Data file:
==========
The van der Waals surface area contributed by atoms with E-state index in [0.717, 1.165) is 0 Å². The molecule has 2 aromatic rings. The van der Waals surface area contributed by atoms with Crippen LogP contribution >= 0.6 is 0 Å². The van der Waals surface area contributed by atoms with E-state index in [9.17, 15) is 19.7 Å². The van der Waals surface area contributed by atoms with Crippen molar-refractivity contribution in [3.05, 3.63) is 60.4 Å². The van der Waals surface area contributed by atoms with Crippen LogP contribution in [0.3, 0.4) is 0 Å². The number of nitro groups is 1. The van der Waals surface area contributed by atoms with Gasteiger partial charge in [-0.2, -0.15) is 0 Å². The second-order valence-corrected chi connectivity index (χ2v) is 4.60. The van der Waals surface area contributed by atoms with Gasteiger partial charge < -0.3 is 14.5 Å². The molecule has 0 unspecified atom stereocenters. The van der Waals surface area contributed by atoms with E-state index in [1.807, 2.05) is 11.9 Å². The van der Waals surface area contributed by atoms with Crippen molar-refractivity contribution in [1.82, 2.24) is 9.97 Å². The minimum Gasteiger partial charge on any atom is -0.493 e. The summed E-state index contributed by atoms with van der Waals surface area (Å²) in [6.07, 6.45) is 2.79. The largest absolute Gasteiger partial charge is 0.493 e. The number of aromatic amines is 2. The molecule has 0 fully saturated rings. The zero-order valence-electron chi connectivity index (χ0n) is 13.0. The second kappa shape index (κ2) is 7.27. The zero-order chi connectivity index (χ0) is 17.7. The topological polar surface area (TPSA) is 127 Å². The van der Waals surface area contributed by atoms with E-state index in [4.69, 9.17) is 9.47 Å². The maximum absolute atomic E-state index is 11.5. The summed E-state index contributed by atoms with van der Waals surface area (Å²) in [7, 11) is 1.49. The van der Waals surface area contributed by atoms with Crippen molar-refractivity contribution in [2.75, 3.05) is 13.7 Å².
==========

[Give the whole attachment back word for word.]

The van der Waals surface area contributed by atoms with E-state index in [0.717, 1.165) is 0 Å². The molecule has 2 aromatic rings. The van der Waals surface area contributed by atoms with Crippen LogP contribution >= 0.6 is 0 Å². The van der Waals surface area contributed by atoms with E-state index in [9.17, 15) is 19.7 Å². The van der Waals surface area contributed by atoms with Crippen molar-refractivity contribution in [3.05, 3.63) is 60.4 Å². The van der Waals surface area contributed by atoms with Crippen LogP contribution in [0.3, 0.4) is 0 Å². The number of nitro groups is 1. The van der Waals surface area contributed by atoms with Gasteiger partial charge in [-0.2, -0.15) is 0 Å². The second-order valence-corrected chi connectivity index (χ2v) is 4.60. The van der Waals surface area contributed by atoms with Gasteiger partial charge < -0.3 is 14.5 Å². The molecule has 0 unspecified atom stereocenters. The van der Waals surface area contributed by atoms with E-state index in [1.807, 2.05) is 11.9 Å². The van der Waals surface area contributed by atoms with Crippen molar-refractivity contribution in [1.82, 2.24) is 9.97 Å². The minimum Gasteiger partial charge on any atom is -0.493 e. The summed E-state index contributed by atoms with van der Waals surface area (Å²) in [6.07, 6.45) is 2.79. The largest absolute Gasteiger partial charge is 0.493 e. The number of aromatic amines is 2. The molecule has 0 fully saturated rings. The zero-order valence-electron chi connectivity index (χ0n) is 13.0. The second kappa shape index (κ2) is 7.27. The zero-order chi connectivity index (χ0) is 17.7. The topological polar surface area (TPSA) is 127 Å². The van der Waals surface area contributed by atoms with E-state index in [4.69, 9.17) is 9.47 Å². The maximum absolute atomic E-state index is 11.5. The summed E-state index contributed by atoms with van der Waals surface area (Å²) in [7, 11) is 1.49. The van der Waals surface area contributed by atoms with Crippen molar-refractivity contribution in [2.75, 3.05) is 13.7 Å².